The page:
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David Edgington and Dean Chester are two Deaf men aiming to get people fit. They tell us about their work below.
The only major impact that being deaf has on me is the communication barrier, so yes, it impacts my daily life every day but I’m used to it and it’s becoming normal daily life.
The most important key factor when engaging with clients in the gym is to relax, be my true self and be professional. It’s all about breaking the ice and helping clients to feel relaxed and be on a more comfortable level with me.
I’m trying to motivate them more than ever, but there is a long way to overcome that barrier. I hope that the deaf community will have a better and healthier future,
People don’t come across meeting deaf people every day but people in the gym are starting to recognise me better and accepting me for who I am, which is really wonderful feeling that I’m part of that world.
I set up “The Deaf Gym” on Facebook in 2014 with another deaf personal trainer, Dean Chester, who works at Xercise4Less, like me. The group was set up to provide support to the Deaf community and now has almost 2,000 members with more people joining every day.
There are 900,000 people that are severely and profoundly deaf in the UK. They aren’t getting enough access to exercise because they use British Sign Language as their first language. This is one of the reasons deaf people have a high percentage of problems with both their mental health and physical health and I want to change that by eliminating the barriers of going to the gym.
My disability impacted on my everyday life significantly. Not only was I overweight, but I was also extremely low on confidence.
I’ve always been into fitness and nutrition, and wanted to keep fit. I was disappointed with myself for letting my health slide.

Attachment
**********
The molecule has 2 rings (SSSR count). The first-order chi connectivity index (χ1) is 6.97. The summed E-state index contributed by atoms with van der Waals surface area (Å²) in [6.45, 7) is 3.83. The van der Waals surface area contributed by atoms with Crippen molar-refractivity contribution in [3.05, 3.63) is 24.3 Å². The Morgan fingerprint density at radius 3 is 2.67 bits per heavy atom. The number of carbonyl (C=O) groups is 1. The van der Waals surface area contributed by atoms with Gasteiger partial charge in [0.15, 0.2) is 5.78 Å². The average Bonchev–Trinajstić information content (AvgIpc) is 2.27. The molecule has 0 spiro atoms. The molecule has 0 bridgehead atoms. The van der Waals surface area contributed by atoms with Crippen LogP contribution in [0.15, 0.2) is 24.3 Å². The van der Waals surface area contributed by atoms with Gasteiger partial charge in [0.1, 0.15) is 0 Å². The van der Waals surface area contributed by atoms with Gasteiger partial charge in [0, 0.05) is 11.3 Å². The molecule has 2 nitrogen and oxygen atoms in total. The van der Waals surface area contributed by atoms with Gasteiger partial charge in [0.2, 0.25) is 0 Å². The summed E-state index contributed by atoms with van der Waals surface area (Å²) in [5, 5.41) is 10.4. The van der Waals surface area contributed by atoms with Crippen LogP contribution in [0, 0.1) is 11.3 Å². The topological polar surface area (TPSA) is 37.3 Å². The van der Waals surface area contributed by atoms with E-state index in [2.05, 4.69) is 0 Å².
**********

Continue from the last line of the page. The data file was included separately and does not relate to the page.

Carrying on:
Joining the gym completely changed my life. It helped me to build up my confidence and lose weight. Not only that, but it really opened up new doors for me, allowing me to engage with the ‘hearing community’ so much more.
I thought it would be the perfect opportunity to put my degree to use, and prove to other deaf individuals that anything is possible with the right mind-set.
I often use body language and demonstration more than communicating verbally. Sometimes I’ll even use a note to show my client things. It hasn’t been easy as my first language is BSL (British Sign Language) and my second language is English, but my disability has honestly not really been a problem.
Many deaf people fall into the trap where they find themselves staying in all the time, not confident enough to join a gym with hearing people. I want to change that.
I believe they’ll be more confident if they have access to a deaf personal trainer, helping them to connect with the wider community more.
With these initiatives I hope to make exercise easily accessible to all deaf people, by passing on my advice and top tips.
I hope to continue pushing my business initiatives to help provide deaf people with equal opportunities in life.
The Limping Chicken is the world's most popular Deaf blog, and is edited by Deaf journalist and filmmaker Charlie Swinbourne.
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